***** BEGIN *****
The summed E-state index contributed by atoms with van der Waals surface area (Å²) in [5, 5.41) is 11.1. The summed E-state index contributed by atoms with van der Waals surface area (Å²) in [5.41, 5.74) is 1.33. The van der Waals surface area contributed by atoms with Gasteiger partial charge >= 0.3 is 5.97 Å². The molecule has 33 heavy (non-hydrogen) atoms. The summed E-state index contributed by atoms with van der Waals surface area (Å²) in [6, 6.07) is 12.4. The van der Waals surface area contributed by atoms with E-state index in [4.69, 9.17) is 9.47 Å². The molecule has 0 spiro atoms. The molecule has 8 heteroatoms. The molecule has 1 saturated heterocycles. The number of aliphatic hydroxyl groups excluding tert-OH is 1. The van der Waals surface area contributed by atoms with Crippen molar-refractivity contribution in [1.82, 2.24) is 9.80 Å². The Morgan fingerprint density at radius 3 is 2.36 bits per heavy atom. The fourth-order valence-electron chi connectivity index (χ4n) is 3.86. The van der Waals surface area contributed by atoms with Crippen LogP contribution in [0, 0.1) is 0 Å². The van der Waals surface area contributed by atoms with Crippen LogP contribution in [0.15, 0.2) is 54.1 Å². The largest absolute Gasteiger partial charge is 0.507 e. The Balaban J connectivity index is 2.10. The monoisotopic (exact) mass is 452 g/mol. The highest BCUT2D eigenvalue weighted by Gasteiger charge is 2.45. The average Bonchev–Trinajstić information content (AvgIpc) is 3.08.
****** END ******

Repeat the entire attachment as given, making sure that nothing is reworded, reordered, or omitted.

The summed E-state index contributed by atoms with van der Waals surface area (Å²) in [5, 5.41) is 11.1. The summed E-state index contributed by atoms with van der Waals surface area (Å²) in [5.41, 5.74) is 1.33. The van der Waals surface area contributed by atoms with Gasteiger partial charge >= 0.3 is 5.97 Å². The molecule has 33 heavy (non-hydrogen) atoms. The summed E-state index contributed by atoms with van der Waals surface area (Å²) in [6, 6.07) is 12.4. The van der Waals surface area contributed by atoms with E-state index in [4.69, 9.17) is 9.47 Å². The molecule has 0 spiro atoms. The molecule has 8 heteroatoms. The molecule has 1 saturated heterocycles. The number of aliphatic hydroxyl groups excluding tert-OH is 1. The van der Waals surface area contributed by atoms with Crippen molar-refractivity contribution in [1.82, 2.24) is 9.80 Å². The Morgan fingerprint density at radius 3 is 2.36 bits per heavy atom. The fourth-order valence-electron chi connectivity index (χ4n) is 3.86. The van der Waals surface area contributed by atoms with Crippen LogP contribution in [0, 0.1) is 0 Å². The van der Waals surface area contributed by atoms with Crippen LogP contribution in [0.15, 0.2) is 54.1 Å². The largest absolute Gasteiger partial charge is 0.507 e. The Balaban J connectivity index is 2.10. The monoisotopic (exact) mass is 452 g/mol. The highest BCUT2D eigenvalue weighted by Gasteiger charge is 2.45. The average Bonchev–Trinajstić information content (AvgIpc) is 3.08.